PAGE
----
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Progress needs Reflection: Introducing our Interdisciplinary Colloquia

FRIAS provides space for the discussion of the broader impact and ethical implication of scientific innovation.

For better or worse, new technologies shape the world in fundamental ways, so an ongoing debate on their ethical implications is imperative for scientists breaking new ground. This topic is thus befitting the FRIAS Interdisciplinary Colloquium], offered 3-4 times per academic year as a space for current research fellows from all disciplines to reflect on issues of general relevance for science.

Such ethical questions are also at the core of the current FRIAS research focus “Responsible AI: Normative Aspects of the Interaction of Humans and Intelligent Systems”. Since October 2018, a team of four at the Freiburg Institute for Advanced Studies (FRIAS) has been researching the social, legal, ethical and technical challenges arising from the interaction between humans and autonomous, intelligent systems. Two members of this group recently sparked a debate on legal and philosophical aspects of a highly controversial technological innovation, the implementation of artificial intelligence in (semi-)autonomous weapon systems.

In her presentation in the weekly Humanities and Social Sciences Colloquium (HUMSS) on December 17, Silja Vöneky, professor of International Law at U Freiburg, discussed “Autonomous Weapons and International Law”. Vöneky spelled out the ill-defined regulatory status quo of Lethal Autonomous Weapon Systems: such innovative weapon systems are not covered by current Laws of War and need a concerted international effort to be governed effectively, but consensus on the degree and kind of regulation is yet to be reached. Her talk raised crucial issues underlying possible legislative implementations: To which degree can, or should, modern warfare rely on lethal weapons controlled mainly or solely by artificial instead of human intelligence? Are semi-autonomous weapons possibly even suited to reduce human cost in armed conflicts, their use thus a moral duty? Or should they be prohibited altogether via international conventions due to their potential unforeseeable consequences, like biological and chemical weapons before them?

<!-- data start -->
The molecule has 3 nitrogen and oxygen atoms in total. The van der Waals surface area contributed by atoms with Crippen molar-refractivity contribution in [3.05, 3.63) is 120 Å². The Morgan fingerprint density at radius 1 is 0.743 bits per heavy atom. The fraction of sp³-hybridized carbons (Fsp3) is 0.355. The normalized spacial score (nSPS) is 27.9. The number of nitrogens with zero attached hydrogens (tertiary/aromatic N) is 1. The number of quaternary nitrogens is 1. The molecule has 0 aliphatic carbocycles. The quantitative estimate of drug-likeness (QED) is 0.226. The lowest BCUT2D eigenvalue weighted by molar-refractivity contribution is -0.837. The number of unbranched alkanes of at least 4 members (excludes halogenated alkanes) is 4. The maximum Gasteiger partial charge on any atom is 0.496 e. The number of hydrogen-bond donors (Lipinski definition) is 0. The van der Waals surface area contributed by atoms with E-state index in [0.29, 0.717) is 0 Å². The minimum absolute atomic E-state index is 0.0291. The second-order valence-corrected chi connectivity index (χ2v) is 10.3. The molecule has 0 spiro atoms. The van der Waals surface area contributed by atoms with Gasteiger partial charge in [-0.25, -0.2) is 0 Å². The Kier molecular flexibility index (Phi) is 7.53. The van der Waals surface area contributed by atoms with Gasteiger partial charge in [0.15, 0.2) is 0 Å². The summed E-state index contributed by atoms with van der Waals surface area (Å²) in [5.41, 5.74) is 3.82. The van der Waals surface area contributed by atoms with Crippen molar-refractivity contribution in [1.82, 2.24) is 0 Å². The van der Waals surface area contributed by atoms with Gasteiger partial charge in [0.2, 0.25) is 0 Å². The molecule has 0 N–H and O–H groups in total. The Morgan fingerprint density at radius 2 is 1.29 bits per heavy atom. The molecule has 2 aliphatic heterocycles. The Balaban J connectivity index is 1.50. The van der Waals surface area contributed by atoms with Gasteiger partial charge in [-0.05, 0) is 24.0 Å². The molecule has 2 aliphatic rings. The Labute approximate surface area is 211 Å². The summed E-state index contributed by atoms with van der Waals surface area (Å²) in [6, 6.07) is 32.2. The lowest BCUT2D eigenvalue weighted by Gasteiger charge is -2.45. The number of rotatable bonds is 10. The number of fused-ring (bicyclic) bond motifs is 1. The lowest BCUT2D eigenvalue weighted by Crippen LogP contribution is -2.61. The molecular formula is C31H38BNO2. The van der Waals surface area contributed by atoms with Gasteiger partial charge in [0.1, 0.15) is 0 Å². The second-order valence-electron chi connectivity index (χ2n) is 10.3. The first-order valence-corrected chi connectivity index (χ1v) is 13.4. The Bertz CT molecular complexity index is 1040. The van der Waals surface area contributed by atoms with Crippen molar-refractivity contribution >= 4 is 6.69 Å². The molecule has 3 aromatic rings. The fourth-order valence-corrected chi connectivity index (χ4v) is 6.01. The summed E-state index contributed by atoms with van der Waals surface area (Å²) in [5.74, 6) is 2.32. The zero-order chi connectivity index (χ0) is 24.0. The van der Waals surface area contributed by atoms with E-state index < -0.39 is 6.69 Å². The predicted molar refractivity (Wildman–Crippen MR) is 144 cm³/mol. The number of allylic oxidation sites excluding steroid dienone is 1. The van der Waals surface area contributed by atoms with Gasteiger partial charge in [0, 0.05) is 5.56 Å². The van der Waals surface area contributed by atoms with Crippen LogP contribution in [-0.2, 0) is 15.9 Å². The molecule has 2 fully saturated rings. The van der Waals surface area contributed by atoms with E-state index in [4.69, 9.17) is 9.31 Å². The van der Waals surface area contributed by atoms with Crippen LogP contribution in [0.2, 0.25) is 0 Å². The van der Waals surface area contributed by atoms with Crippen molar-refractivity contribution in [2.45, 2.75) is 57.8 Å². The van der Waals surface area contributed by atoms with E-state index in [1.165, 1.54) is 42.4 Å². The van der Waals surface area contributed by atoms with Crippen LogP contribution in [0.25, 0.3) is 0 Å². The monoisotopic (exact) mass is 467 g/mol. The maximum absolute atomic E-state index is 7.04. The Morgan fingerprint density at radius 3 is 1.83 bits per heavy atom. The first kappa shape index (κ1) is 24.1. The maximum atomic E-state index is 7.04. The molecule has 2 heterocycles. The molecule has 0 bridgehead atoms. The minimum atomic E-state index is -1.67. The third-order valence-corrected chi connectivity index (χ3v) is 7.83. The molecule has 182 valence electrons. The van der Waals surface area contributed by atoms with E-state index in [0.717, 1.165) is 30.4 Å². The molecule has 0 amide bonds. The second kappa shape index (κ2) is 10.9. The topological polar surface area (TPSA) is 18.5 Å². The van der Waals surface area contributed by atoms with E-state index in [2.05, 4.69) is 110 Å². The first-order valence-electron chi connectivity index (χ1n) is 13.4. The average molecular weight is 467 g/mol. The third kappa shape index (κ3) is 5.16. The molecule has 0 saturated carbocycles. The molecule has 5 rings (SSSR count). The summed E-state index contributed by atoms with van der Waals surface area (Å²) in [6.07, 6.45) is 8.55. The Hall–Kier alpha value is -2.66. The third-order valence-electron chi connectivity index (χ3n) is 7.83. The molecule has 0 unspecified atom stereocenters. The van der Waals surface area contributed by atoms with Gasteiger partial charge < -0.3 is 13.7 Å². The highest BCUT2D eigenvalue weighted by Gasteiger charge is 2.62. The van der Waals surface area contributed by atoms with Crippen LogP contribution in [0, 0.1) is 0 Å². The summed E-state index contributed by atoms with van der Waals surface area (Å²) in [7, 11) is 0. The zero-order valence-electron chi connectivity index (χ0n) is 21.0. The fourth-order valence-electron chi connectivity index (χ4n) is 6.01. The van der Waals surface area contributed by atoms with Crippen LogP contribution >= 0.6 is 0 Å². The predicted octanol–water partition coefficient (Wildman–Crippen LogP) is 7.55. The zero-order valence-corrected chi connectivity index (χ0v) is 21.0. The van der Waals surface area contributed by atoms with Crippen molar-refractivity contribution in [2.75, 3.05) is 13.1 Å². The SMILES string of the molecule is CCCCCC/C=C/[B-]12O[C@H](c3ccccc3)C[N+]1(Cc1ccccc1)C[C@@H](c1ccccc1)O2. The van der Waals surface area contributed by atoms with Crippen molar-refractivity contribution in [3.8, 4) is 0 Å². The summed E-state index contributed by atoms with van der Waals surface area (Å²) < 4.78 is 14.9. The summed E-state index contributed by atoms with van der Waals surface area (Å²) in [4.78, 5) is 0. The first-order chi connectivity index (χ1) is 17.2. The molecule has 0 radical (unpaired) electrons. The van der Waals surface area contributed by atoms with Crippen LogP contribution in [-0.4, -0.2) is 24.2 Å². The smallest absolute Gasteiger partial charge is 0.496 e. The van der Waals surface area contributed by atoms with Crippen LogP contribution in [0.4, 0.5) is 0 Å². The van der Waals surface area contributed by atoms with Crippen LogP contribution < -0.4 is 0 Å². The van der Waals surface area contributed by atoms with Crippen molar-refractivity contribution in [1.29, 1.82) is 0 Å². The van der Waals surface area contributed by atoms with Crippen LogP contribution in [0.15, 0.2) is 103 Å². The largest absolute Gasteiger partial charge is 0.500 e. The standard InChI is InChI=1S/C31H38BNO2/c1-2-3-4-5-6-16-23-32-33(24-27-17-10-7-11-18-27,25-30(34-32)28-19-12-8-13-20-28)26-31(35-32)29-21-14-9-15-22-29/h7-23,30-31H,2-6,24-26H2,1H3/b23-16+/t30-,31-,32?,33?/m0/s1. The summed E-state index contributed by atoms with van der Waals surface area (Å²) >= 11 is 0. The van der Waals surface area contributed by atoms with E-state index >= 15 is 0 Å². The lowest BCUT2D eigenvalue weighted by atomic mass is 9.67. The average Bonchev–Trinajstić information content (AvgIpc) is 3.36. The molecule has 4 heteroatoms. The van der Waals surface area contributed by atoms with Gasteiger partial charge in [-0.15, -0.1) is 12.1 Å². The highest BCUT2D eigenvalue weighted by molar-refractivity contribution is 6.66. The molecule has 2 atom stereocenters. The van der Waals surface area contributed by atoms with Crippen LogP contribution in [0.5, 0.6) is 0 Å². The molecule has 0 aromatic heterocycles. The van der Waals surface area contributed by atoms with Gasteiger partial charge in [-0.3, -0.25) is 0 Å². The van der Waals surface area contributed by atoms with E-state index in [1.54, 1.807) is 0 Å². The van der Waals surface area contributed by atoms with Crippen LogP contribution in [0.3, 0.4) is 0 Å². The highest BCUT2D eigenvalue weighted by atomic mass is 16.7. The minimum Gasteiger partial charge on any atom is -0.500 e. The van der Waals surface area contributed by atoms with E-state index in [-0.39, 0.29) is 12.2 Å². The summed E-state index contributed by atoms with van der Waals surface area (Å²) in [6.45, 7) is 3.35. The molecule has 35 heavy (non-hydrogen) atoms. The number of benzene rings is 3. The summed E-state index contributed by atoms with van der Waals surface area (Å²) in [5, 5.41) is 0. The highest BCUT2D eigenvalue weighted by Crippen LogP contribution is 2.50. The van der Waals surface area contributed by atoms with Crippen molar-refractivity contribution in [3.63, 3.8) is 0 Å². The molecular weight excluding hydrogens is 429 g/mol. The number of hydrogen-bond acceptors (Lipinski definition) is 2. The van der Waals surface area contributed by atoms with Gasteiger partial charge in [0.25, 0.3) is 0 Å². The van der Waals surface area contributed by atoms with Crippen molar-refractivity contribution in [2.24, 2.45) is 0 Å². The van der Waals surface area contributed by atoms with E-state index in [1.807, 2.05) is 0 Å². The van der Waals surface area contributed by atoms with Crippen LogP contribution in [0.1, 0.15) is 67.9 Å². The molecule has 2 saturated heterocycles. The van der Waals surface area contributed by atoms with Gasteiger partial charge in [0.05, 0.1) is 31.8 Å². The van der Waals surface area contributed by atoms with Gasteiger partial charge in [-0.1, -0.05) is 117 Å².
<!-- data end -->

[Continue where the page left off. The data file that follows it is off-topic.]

In his talk introducing the Interdisciplinary Colloquium on January 14, Oliver Müller, professor of Philosophy at U Freiburg, also built on the example of automated warfare to raise ethical questions of a more universal nature. This objective he pursues both as principal investigator in the research focus “Responsible AI”, and as part of the Freiburg-PennState Project Group “Philosophy in the Age of the New Wars”. Müller reflected on the somewhat problematic implications of the notion of artificial agency and ethics. How can (semi-)autonomous technology be programmed to account for ethical principles? Preceding this, who decides about these principles? Are moral decisions based on algorithmic preferences possibly even superior to human decisions driven by emotion and empathy? And who bears the ultimate responsibility for the outcome in cases of hybrid agency? Given the rapidly growing importance of artificial intelligence in critical domains like medicine and health care or autonomous driving, these issues will occupy researchers in the years to come.

The colloquium feeds into the general debate on science and technology reflection hosted at FRIAS. This reflection is on its way to being institutionalized in the Freiburg Network on Ethical, Legal and Social Aspects of Science and Technology (FELSA). Dedicated events and formats are planned, so keep an eye on our event schedule or subscribe to our monthly newsletter FRIAS EXPRESS.